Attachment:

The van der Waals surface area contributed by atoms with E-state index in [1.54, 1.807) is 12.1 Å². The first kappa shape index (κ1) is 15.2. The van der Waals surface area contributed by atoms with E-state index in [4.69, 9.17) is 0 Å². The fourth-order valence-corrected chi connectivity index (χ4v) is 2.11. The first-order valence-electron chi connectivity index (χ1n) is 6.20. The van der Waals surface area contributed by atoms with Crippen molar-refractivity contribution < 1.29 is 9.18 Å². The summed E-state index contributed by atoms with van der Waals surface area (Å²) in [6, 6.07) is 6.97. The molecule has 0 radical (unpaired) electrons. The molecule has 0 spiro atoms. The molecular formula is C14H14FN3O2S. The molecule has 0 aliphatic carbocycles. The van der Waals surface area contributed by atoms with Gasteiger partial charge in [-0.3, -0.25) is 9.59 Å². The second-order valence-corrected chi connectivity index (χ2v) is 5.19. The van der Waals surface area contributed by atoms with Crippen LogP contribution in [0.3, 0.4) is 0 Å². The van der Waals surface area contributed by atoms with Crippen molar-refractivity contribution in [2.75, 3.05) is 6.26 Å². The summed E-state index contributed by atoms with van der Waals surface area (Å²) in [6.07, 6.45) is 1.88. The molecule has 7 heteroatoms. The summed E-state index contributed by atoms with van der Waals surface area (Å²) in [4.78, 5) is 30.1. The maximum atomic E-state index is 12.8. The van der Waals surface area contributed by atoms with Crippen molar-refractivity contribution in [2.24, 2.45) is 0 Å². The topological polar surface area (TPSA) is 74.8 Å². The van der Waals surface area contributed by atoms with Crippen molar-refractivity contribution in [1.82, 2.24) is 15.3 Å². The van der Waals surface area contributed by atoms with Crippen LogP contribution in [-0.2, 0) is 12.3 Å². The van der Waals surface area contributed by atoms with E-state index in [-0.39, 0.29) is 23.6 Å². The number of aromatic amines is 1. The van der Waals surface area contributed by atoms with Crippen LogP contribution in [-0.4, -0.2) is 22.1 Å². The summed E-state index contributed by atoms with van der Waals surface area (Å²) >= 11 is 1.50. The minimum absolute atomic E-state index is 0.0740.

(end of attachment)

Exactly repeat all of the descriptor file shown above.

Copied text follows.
The van der Waals surface area contributed by atoms with E-state index in [1.54, 1.807) is 12.1 Å². The first kappa shape index (κ1) is 15.2. The van der Waals surface area contributed by atoms with E-state index in [4.69, 9.17) is 0 Å². The fourth-order valence-corrected chi connectivity index (χ4v) is 2.11. The first-order valence-electron chi connectivity index (χ1n) is 6.20. The van der Waals surface area contributed by atoms with Crippen molar-refractivity contribution < 1.29 is 9.18 Å². The summed E-state index contributed by atoms with van der Waals surface area (Å²) in [6, 6.07) is 6.97. The molecule has 0 radical (unpaired) electrons. The molecule has 0 spiro atoms. The molecular formula is C14H14FN3O2S. The molecule has 0 aliphatic carbocycles. The van der Waals surface area contributed by atoms with Gasteiger partial charge in [-0.3, -0.25) is 9.59 Å². The second-order valence-corrected chi connectivity index (χ2v) is 5.19. The van der Waals surface area contributed by atoms with Crippen LogP contribution in [0.3, 0.4) is 0 Å². The van der Waals surface area contributed by atoms with Crippen molar-refractivity contribution in [2.75, 3.05) is 6.26 Å². The summed E-state index contributed by atoms with van der Waals surface area (Å²) in [6.07, 6.45) is 1.88. The molecule has 7 heteroatoms. The summed E-state index contributed by atoms with van der Waals surface area (Å²) in [4.78, 5) is 30.1. The maximum atomic E-state index is 12.8. The van der Waals surface area contributed by atoms with Crippen molar-refractivity contribution in [2.24, 2.45) is 0 Å². The topological polar surface area (TPSA) is 74.8 Å². The van der Waals surface area contributed by atoms with Crippen molar-refractivity contribution in [1.82, 2.24) is 15.3 Å². The van der Waals surface area contributed by atoms with Crippen LogP contribution in [-0.2, 0) is 12.3 Å². The van der Waals surface area contributed by atoms with E-state index in [-0.39, 0.29) is 23.6 Å². The number of aromatic amines is 1. The van der Waals surface area contributed by atoms with Crippen LogP contribution in [-0.4, -0.2) is 22.1 Å². The summed E-state index contributed by atoms with van der Waals surface area (Å²) >= 11 is 1.50. The minimum absolute atomic E-state index is 0.0740.